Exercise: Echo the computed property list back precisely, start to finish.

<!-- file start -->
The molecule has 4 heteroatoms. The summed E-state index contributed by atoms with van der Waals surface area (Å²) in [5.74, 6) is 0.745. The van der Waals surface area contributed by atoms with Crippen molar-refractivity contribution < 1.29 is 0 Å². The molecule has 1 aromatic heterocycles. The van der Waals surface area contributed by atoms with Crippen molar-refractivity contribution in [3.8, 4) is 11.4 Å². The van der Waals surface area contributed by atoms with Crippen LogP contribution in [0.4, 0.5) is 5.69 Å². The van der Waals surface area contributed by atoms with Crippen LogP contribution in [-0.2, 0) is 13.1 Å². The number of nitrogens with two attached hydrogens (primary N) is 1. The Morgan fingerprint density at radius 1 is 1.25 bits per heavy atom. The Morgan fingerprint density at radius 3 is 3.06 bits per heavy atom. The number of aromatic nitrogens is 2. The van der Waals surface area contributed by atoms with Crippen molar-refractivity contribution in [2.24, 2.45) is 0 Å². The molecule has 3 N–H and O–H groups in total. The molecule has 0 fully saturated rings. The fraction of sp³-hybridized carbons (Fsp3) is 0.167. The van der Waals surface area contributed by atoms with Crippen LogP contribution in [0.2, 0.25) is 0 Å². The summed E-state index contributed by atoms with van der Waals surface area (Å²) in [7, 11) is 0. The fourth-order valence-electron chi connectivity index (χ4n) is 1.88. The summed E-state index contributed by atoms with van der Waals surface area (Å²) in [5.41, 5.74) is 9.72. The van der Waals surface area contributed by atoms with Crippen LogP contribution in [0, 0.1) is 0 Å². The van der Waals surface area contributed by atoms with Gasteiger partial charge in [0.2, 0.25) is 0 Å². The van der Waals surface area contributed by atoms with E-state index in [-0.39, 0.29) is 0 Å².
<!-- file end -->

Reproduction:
The molecule has 4 heteroatoms. The summed E-state index contributed by atoms with van der Waals surface area (Å²) in [5.74, 6) is 0.745. The van der Waals surface area contributed by atoms with Crippen molar-refractivity contribution < 1.29 is 0 Å². The molecule has 1 aromatic heterocycles. The van der Waals surface area contributed by atoms with Crippen molar-refractivity contribution in [3.8, 4) is 11.4 Å². The van der Waals surface area contributed by atoms with Crippen LogP contribution in [0.4, 0.5) is 5.69 Å². The van der Waals surface area contributed by atoms with Crippen LogP contribution in [-0.2, 0) is 13.1 Å². The number of nitrogens with two attached hydrogens (primary N) is 1. The Morgan fingerprint density at radius 1 is 1.25 bits per heavy atom. The Morgan fingerprint density at radius 3 is 3.06 bits per heavy atom. The number of aromatic nitrogens is 2. The van der Waals surface area contributed by atoms with Crippen molar-refractivity contribution in [2.24, 2.45) is 0 Å². The molecule has 3 N–H and O–H groups in total. The molecule has 0 fully saturated rings. The fraction of sp³-hybridized carbons (Fsp3) is 0.167. The van der Waals surface area contributed by atoms with Crippen LogP contribution in [0.2, 0.25) is 0 Å². The summed E-state index contributed by atoms with van der Waals surface area (Å²) in [7, 11) is 0. The fourth-order valence-electron chi connectivity index (χ4n) is 1.88. The summed E-state index contributed by atoms with van der Waals surface area (Å²) in [5.41, 5.74) is 9.72. The van der Waals surface area contributed by atoms with Crippen LogP contribution in [0, 0.1) is 0 Å². The van der Waals surface area contributed by atoms with Gasteiger partial charge in [0.2, 0.25) is 0 Å². The van der Waals surface area contributed by atoms with E-state index in [-0.39, 0.29) is 0 Å².